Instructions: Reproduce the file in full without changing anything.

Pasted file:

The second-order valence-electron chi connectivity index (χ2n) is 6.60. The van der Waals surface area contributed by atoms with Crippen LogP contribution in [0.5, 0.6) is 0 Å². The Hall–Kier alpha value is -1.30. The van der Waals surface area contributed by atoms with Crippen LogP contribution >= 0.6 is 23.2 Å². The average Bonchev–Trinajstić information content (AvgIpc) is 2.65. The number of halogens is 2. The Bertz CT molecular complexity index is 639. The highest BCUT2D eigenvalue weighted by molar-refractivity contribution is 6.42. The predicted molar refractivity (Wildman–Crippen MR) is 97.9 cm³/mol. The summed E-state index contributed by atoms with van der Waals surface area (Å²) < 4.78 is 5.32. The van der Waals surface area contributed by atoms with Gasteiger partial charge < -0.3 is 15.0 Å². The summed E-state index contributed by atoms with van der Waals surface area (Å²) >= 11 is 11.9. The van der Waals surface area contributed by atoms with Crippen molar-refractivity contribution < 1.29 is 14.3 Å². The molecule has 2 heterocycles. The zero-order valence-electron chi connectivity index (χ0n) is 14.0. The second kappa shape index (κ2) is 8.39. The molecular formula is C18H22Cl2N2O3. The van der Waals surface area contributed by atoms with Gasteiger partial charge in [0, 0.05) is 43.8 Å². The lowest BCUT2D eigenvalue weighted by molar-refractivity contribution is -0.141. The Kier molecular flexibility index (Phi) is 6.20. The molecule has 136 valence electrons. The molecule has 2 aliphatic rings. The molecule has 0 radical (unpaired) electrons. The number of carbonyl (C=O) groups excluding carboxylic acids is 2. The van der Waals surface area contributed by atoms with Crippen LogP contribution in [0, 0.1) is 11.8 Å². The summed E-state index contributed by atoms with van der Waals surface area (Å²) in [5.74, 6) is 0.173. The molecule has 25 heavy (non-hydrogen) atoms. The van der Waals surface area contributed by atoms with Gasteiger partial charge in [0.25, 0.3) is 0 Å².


The second-order valence-electron chi connectivity index (χ2n) is 6.60. The van der Waals surface area contributed by atoms with Crippen LogP contribution in [0.5, 0.6) is 0 Å². The Hall–Kier alpha value is -1.30. The van der Waals surface area contributed by atoms with Crippen LogP contribution >= 0.6 is 23.2 Å². The average Bonchev–Trinajstić information content (AvgIpc) is 2.65. The number of halogens is 2. The Bertz CT molecular complexity index is 639. The highest BCUT2D eigenvalue weighted by molar-refractivity contribution is 6.42. The predicted molar refractivity (Wildman–Crippen MR) is 97.9 cm³/mol. The summed E-state index contributed by atoms with van der Waals surface area (Å²) < 4.78 is 5.32. The van der Waals surface area contributed by atoms with Gasteiger partial charge < -0.3 is 15.0 Å². The summed E-state index contributed by atoms with van der Waals surface area (Å²) >= 11 is 11.9. The van der Waals surface area contributed by atoms with Crippen molar-refractivity contribution < 1.29 is 14.3 Å². The molecule has 2 heterocycles. The zero-order valence-electron chi connectivity index (χ0n) is 14.0. The second kappa shape index (κ2) is 8.39. The molecular formula is C18H22Cl2N2O3. The van der Waals surface area contributed by atoms with Gasteiger partial charge in [0, 0.05) is 43.8 Å². The lowest BCUT2D eigenvalue weighted by molar-refractivity contribution is -0.141. The Kier molecular flexibility index (Phi) is 6.20. The molecule has 136 valence electrons. The molecule has 2 aliphatic rings. The molecule has 0 radical (unpaired) electrons. The number of carbonyl (C=O) groups excluding carboxylic acids is 2. The van der Waals surface area contributed by atoms with Crippen LogP contribution in [0, 0.1) is 11.8 Å². The summed E-state index contributed by atoms with van der Waals surface area (Å²) in [5.74, 6) is 0.173. The molecule has 25 heavy (non-hydrogen) atoms. The van der Waals surface area contributed by atoms with Gasteiger partial charge in [0.25, 0.3) is 0 Å².